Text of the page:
Community

Landmark building celebrates 100 years

White Rock’s Great Northern Railway station – now home to White Rock Museum and Archives – the year it opened, 1913. - White Rock Museum & Archives photo
White Rock’s Great Northern Railway station – now home to White Rock Museum and Archives – the year it opened, 1913.
— image credit: White Rock Museum & Archives photo

We are celebrating the 100th birthday of our museum and archives building this year, and invite everyone to join with us in a salute to this venerable White Rock icon.

Built as a railway depot, it has adapted to serve other purposes but remains the most recognizable building on the waterfront.

Originally opened on Jan. 1, 1913, as the Great Northern Railway station, it was turned over to the city in 1975 when trains no longer stopped at White Rock.

The building was of rare design in that it contained customs and immigration facilities, as well as railway offices.

It soon became the hub of a booming community.

But, as archives volunteer Tom Saunders points out, the new railway depot was one of several significant developments in 1913, a year that he terms “a genesis year for our city.”

The GNR rail line, rerouted along the shore of Semiahmoo Bay, became operational in March 1909. By 1913, 10 passenger trains a day – five in each direction – stopped in White Rock during the summer, triggering a land boom.

The potential danger of accidents involving increasing numbers of beachgoers prompted the building of a subway under the GNR railway at Elm Street.

With the availability of the railway to haul logs, the Campbell River Lumber Company (whose mill at Hazelmere had recently burned) leased 36 acres of Semiahmoo Reserve land and built a state-of-the-art mill, which opened in September 1913, eventually employing 250 men.

Real estate firms abounded, with familiar local names of Thrift, Vidal and Hughes among them, some having purchased land in anticipation of the relocation of the railway line. The White Rock ‘townsite’ sales agency, based in New Westminster, employed a resident White Rock manager.

Lots that had been offered for sale for $25 in 1907 were, in 1913, selling for an average price of $1,500.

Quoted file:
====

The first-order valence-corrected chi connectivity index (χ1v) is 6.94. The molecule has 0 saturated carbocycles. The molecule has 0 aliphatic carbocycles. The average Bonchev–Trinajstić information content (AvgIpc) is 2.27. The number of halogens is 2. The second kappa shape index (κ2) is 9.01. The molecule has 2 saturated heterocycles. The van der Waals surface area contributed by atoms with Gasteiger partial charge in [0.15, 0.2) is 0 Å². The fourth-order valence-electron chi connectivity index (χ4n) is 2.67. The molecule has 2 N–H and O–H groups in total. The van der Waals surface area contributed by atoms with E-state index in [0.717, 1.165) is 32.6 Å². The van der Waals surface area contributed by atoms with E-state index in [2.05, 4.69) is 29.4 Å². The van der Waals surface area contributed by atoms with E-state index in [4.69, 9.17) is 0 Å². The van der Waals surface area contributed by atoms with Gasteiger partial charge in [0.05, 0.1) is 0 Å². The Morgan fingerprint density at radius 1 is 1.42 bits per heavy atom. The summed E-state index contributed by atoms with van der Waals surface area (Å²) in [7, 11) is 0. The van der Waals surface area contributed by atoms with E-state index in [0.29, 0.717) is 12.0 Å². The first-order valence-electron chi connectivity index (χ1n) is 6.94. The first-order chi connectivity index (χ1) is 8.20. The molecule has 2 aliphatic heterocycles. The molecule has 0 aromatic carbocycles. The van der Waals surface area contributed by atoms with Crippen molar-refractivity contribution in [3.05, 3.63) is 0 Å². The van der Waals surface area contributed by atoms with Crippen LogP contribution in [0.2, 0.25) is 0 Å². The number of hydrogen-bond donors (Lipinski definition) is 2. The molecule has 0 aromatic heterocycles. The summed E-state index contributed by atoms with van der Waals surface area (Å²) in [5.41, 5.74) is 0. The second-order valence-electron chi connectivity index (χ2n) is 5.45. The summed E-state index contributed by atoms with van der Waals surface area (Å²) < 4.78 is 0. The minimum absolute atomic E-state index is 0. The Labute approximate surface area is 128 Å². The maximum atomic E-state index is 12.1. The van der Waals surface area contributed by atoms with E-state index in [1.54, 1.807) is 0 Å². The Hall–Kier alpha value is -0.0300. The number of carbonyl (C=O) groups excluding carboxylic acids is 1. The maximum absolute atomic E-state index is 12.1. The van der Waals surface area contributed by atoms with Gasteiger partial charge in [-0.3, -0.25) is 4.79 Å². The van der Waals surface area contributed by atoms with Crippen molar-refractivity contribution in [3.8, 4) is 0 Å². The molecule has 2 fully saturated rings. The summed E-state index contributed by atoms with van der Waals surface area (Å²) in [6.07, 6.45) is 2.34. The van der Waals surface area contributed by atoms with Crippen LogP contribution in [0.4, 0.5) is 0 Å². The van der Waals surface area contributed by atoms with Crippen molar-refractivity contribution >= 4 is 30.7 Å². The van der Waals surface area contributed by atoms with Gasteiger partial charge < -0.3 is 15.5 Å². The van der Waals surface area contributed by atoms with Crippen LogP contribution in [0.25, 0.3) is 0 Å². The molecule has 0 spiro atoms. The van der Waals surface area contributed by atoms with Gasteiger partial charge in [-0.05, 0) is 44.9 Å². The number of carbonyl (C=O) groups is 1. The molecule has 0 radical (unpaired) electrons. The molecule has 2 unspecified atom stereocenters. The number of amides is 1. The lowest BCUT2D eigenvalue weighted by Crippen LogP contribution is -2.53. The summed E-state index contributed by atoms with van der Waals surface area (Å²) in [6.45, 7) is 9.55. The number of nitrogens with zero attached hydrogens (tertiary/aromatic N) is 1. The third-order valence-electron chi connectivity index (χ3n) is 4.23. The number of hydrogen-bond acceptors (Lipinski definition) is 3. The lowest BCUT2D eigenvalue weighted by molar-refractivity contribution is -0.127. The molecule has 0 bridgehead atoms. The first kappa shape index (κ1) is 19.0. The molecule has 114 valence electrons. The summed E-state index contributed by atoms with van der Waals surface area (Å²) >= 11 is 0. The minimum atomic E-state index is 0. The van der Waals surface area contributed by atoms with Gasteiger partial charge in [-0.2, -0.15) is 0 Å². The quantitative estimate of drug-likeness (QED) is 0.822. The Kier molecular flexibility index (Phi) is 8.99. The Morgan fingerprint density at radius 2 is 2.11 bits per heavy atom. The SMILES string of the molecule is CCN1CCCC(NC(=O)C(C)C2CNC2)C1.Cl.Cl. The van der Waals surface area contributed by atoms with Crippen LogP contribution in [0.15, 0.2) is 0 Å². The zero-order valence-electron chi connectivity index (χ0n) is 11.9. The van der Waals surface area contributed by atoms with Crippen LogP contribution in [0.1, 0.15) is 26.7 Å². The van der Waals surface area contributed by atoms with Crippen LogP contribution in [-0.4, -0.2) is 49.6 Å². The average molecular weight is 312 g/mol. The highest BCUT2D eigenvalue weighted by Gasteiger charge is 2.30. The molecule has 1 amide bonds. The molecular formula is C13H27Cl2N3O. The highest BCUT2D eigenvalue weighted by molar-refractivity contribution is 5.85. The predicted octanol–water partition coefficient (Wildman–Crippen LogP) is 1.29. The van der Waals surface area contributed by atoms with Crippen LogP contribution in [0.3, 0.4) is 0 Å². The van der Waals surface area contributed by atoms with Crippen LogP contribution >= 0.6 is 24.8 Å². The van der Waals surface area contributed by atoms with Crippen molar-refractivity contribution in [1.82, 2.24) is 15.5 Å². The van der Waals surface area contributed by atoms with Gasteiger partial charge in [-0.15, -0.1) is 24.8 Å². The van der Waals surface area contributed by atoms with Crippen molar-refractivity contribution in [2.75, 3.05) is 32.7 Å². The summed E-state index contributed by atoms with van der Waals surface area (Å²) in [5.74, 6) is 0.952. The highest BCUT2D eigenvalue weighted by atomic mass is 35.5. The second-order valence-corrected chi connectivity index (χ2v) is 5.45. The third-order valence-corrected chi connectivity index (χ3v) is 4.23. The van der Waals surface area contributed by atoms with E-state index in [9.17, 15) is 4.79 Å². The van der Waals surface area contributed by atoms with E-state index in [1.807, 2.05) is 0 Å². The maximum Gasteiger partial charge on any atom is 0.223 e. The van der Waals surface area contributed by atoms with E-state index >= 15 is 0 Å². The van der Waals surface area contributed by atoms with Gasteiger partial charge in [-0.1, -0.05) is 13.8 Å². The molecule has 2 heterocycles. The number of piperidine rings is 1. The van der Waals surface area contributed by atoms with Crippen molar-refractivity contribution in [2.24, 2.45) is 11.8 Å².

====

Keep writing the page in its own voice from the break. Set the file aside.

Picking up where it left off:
The BC Magazine reported that 150 permanent homes had been erected in the past two years. The British Columbian newspaper of New Westminster predicted that 3,000 campers would make White Rock their summer home.

This influx of summer residents required provisions and accommodation. A large hotel and several convenience food outlets lined the seafront road, offering hot water for sale along with confections and the inevitable fish and chips.

Understandably, it was not as easy to provide newly arrived permanent families with basic amenities. However, the property for the White Rock Elementary School was purchased from pioneer John Roper in 1913, with the new school opening the following year.

White Rock’s first church, the precursor of First United, constructed on Prospect Avenue with funds raised mainly by the Ladies’ Aid, was dedicated in August.

The Sunday-school population had increased from fewer than 15 in 1912 to 50 in 1913.

Formed in 1910 by local men, the rudimentary White Rock Water Works Company was upgraded in 1913 and formally registered, enduring to earn the distinction of being the last privately owned water works company in B.C.

With an eye to requests of vacationers as much as a convenience for residents, a public telephone call office was installed in David Hughes’ real estate office on the seafront road (now Marine Drive). Although the pole line was set up, electricity was a more intricate affair, complicated by absent landowners.

Well aware of White Rock’s newsworthiness, in March Charles E. Sands began publication of Surrey’s sole newspaper, The Semiahmoo Gazette, a unique local voice until its merger with the newly established Surrey Leader in 1929.

Because of its geographical position, White Rock interested influential men on both sides of the international border in development schemes.

In 1913, J. D. Hazen, the Canadian Minister of Fisheries and Marine visited White Rock precipitating the construction of the White Rock pier in 1914.

Unfortunately, the euphoria of 1913 was soon sidelined by the demands of the First World War.

“White Rock contributed more men to the cause of liberty than any other place of its size in the Fraser Valley,” claimed the White Rock Improvement League.

But, you’re right, Tom, 1913 was a banner year for White Rock.

The Peninsula’s best-known mother-and-son historians, Lorraine and Hugh Ellenwood, are dedicated to preserving history through the White Rock Museum & Archives. Call 604-541-2225, or email whiterockarchives@telus.net

 

 

 

 

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